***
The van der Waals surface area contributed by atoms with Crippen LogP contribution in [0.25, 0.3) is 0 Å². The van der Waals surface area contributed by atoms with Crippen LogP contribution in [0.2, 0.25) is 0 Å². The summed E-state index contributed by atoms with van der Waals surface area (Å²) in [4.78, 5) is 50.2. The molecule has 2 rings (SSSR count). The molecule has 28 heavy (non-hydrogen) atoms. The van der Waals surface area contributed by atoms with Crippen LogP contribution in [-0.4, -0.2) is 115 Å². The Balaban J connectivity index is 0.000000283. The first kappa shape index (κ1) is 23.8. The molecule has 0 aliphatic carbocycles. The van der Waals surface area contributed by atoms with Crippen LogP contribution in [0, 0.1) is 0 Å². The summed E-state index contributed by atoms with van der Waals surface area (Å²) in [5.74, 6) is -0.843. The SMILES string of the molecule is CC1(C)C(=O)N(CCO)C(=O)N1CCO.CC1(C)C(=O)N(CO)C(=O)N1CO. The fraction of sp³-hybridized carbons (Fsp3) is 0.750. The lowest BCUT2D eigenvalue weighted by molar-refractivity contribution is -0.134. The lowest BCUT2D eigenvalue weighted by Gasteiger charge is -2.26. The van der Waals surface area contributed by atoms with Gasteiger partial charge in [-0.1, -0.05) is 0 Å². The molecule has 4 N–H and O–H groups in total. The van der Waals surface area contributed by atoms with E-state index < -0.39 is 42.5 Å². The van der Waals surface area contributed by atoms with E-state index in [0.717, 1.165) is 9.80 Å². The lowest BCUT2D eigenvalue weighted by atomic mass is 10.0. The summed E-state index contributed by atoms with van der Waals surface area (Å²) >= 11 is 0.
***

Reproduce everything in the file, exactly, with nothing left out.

The van der Waals surface area contributed by atoms with Crippen LogP contribution in [0.25, 0.3) is 0 Å². The van der Waals surface area contributed by atoms with Crippen LogP contribution in [0.2, 0.25) is 0 Å². The summed E-state index contributed by atoms with van der Waals surface area (Å²) in [4.78, 5) is 50.2. The molecule has 2 rings (SSSR count). The molecule has 28 heavy (non-hydrogen) atoms. The van der Waals surface area contributed by atoms with Crippen LogP contribution in [-0.4, -0.2) is 115 Å². The Balaban J connectivity index is 0.000000283. The first kappa shape index (κ1) is 23.8. The molecule has 0 aliphatic carbocycles. The van der Waals surface area contributed by atoms with Crippen LogP contribution in [0, 0.1) is 0 Å². The summed E-state index contributed by atoms with van der Waals surface area (Å²) in [5.74, 6) is -0.843. The SMILES string of the molecule is CC1(C)C(=O)N(CCO)C(=O)N1CCO.CC1(C)C(=O)N(CO)C(=O)N1CO. The fraction of sp³-hybridized carbons (Fsp3) is 0.750. The lowest BCUT2D eigenvalue weighted by molar-refractivity contribution is -0.134. The lowest BCUT2D eigenvalue weighted by Gasteiger charge is -2.26. The van der Waals surface area contributed by atoms with Gasteiger partial charge in [-0.1, -0.05) is 0 Å². The molecule has 4 N–H and O–H groups in total. The van der Waals surface area contributed by atoms with E-state index < -0.39 is 42.5 Å². The van der Waals surface area contributed by atoms with E-state index in [0.717, 1.165) is 9.80 Å². The lowest BCUT2D eigenvalue weighted by atomic mass is 10.0. The summed E-state index contributed by atoms with van der Waals surface area (Å²) >= 11 is 0.